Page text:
Canes win East: will play for Stanley Cup (From the News & Observer)
June. 02, 2006
In Rod they trust
Inspirational Brind'Amour scores winner as Canes reach finalsCarolina storms back from 2-1 down to defeat Buffalo in Game 7. Now, only the Oilers can spoil the Canes' run to the Stanley Cup
Luke DeCock, Staff Writer
RALEIGH - It took some doing, but Rod Brind'Amour eventually got his point across. He kept beckoning to his teammates until they joined him at center ice, all 20 of the Carolina Hurricanes gathering around a trophy that meant both so little and so much.
It couldn't have been more fitting. Led by their captain, they gathered as a team.
Wherever the Canes are headed, Brind'Amour will lead them there. On Thursday night, he brought them to the Stanley Cup finals for the second time in five years.
Brind'Amour's power-play goal with 8:38 to play was the winner in a 4-2 victory over the Buffalo Sabres in Game 7 of the Eastern Conference finals, completing a two-day seminar on leadership by word and by example.
The next step comes Monday, when the Hurricanes host the Edmonton Oilers in the first game of the finals.
"Obviously, we're looking for bigger things," Brind'Amour said. "We like to celebrate every round, every victory. It was a team effort, and so we just thought we would all come out there."
The win secured the Prince of Wales Trophy that goes to the Eastern Conference champion, and it was around that trophy that Brind'Amour called the Hurricanes together.
Four years ago, they danced with the trophy like they had won the Cup, holding it for pictures on the ice and parading it for fans at the airport. On Thursday, no one touched it. No one even came close, even as they crowded around it.
Together, the superstition and the scene were reminders of how the Hurricanes got this far -- and how far their ambition still stretches.
"In the back of our mind, we know there are bigger things," Kevyn Adams said. "That's why I thought it was pretty fitting to bring everybody over when [Glen Wesley] and Roddie and I were out there looking at each other. We got here as a team, so we all got our picture taken."
Brind'Amour wasn't the only Carolina player to back up his words. After promising to atone for his boarding penalty that led to Buffalo's overtime goal in Game 6, Doug Weight set up Carolina's first goal and scored the second early in the third period after a collapse late in the second period not only cost the Canes their early lead but put them behind going into the third.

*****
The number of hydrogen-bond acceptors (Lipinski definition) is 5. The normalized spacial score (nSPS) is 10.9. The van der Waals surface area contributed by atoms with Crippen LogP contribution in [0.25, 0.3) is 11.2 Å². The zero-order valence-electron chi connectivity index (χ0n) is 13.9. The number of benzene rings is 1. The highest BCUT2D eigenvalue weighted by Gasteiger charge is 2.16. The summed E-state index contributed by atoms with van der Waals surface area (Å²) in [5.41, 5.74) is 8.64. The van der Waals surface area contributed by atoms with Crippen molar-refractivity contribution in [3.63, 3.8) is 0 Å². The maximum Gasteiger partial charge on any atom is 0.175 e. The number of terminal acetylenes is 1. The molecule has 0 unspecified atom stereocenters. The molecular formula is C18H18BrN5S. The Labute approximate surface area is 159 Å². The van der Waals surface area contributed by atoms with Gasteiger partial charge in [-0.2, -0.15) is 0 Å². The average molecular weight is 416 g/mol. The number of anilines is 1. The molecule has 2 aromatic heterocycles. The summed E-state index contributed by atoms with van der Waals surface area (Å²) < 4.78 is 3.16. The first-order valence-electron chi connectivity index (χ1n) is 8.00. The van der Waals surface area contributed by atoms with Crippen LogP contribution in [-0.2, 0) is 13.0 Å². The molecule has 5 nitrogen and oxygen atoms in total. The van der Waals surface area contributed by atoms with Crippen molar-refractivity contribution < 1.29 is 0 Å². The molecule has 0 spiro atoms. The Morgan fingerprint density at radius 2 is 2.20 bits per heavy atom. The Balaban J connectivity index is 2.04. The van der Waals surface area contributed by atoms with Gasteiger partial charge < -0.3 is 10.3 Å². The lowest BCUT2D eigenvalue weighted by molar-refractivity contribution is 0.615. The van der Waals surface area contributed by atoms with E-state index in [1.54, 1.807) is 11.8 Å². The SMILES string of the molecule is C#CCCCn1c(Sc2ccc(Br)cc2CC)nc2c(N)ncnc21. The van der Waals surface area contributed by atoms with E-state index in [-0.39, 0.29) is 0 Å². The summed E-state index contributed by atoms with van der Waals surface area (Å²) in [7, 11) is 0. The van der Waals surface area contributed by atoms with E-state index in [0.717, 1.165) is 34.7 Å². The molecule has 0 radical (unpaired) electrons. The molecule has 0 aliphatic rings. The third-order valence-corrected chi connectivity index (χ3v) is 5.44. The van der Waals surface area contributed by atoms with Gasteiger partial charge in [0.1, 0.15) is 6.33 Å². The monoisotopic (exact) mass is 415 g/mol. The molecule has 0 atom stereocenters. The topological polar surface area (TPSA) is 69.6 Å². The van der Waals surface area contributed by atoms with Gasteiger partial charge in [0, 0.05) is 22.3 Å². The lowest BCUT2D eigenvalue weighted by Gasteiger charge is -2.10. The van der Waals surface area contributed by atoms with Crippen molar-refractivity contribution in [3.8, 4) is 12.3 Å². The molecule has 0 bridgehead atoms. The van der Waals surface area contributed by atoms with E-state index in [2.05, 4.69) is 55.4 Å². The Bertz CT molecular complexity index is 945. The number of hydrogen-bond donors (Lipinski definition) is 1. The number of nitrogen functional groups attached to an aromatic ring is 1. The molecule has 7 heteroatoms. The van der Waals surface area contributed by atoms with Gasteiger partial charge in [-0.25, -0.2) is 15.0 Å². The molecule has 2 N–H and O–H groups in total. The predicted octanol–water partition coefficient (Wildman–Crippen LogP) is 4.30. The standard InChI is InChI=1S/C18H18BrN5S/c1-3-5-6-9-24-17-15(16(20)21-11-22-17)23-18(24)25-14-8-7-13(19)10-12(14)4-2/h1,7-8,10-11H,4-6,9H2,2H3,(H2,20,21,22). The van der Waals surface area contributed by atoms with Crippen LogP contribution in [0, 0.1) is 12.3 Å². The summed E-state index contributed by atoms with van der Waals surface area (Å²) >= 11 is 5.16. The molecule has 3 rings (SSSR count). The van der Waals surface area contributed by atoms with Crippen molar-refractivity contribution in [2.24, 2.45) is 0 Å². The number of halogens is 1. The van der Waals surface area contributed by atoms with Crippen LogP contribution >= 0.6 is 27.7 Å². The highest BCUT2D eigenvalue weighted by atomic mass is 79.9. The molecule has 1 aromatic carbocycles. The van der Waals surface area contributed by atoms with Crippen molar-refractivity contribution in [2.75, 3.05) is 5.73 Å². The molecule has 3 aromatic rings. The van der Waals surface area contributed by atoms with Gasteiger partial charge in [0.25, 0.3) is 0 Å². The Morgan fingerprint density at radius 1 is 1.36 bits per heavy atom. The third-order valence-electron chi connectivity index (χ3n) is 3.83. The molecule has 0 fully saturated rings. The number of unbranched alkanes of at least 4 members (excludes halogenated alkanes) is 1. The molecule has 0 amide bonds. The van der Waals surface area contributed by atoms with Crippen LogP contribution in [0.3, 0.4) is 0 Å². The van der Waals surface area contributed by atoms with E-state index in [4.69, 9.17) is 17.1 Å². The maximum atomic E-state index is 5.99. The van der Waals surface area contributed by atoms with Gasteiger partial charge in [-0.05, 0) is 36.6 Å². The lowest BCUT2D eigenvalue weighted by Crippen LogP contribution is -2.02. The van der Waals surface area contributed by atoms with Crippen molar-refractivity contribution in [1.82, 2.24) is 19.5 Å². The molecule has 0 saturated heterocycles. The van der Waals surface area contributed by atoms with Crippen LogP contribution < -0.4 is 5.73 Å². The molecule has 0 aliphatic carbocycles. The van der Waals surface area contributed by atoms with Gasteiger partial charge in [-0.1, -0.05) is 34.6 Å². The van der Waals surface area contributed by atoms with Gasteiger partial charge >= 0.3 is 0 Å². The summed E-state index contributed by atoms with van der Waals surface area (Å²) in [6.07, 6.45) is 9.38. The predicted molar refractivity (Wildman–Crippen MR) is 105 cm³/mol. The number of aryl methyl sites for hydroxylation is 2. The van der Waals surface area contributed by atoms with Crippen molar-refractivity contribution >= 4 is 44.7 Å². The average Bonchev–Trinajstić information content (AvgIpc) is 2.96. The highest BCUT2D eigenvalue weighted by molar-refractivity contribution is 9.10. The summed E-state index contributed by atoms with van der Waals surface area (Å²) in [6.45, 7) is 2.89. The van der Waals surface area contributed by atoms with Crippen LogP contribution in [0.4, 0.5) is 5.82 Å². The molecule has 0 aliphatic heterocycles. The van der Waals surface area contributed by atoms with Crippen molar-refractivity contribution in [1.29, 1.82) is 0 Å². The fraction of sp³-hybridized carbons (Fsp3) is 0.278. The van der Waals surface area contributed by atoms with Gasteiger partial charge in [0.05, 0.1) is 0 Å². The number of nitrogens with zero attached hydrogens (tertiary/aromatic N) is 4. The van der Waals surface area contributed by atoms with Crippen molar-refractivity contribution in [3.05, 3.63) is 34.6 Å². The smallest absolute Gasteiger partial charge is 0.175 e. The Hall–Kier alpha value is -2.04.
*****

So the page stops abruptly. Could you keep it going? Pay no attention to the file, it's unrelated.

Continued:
Jochen Hecht banked a shot off Cam Ward's left leg from behind the net to put the Sabres ahead with 4.9 seconds left in the second period, a goal that angered the Canes as much as it frustrated them.
"Somebody else said it, that those goals are not going to beat us," Brind'Amour said. " 'We're not going to lose because of goals like that,' somebody said in the dressing room. We just came out and played hard and got a great goal right away that took the pressure right off."
It was Weight who did it. Only 1:34 into the third, Ray Whitney found him in front with a pass from behind the net, and Weight fought his way past Derek Roy to score and make good on his guarantee.
Midway through the third, Buffalo defenseman Brian Campbell shot the puck over the boards, giving the Hurricanes a power play with 9:42 to play. On the man advantage, Eric Staal took a shot that got caught in traffic in front of the net and sat loose in front. Brind'Amour jumped in from the right circle to fire it past Miller.
The Sabres had a late power play after Jason Pominville drew a tripping call on Justin Williams. But the Canes didn't allow Buffalo a shot on goal, and Buffalo coach Lindy Ruff decided not to pull Miller for an extra skater when the Sabres were pressuring the Canes in their own zone with less than 90 seconds to play.
It didn't matter -- even with Miller in the net, Williams got the puck back after trying to pass it to Brind'Amour in the slot and backhanded it over Miller with 51.7 seconds to play to seal the win and a ticket to the finals.
Brind'Amour's contribution to the win began long before his goal. On Wednesday morning, Brind'Amour called a team meeting to remind his teammates both young and old what was at stake. He then went out and took care of the win himself.
"He couldn't have picked a better time for a meeting," Williams said. "In Game 7, it's not just for one team -- it's an elimination game for both, and we didn't want our season to end tonight.
"Rod reminded us of that, reminded us of how hard we worked and reminded us that we have great players on this team and we have a real good chance to win this. He came out tonight, and he led the way again."
It was the first Game 7 win in franchise history and the sixth for Carolina defenseman Glen Wesley in seven tries, completing a thrilling playoff series that for once lived up to the hype that accompanied it -- two of the NHL's fastest teams in an end-to-end series that took seven games to decide.
And so the first day of hurricane season was the biggest of the Hurricanes' season -- so far.
Like the weather, they're not done yet.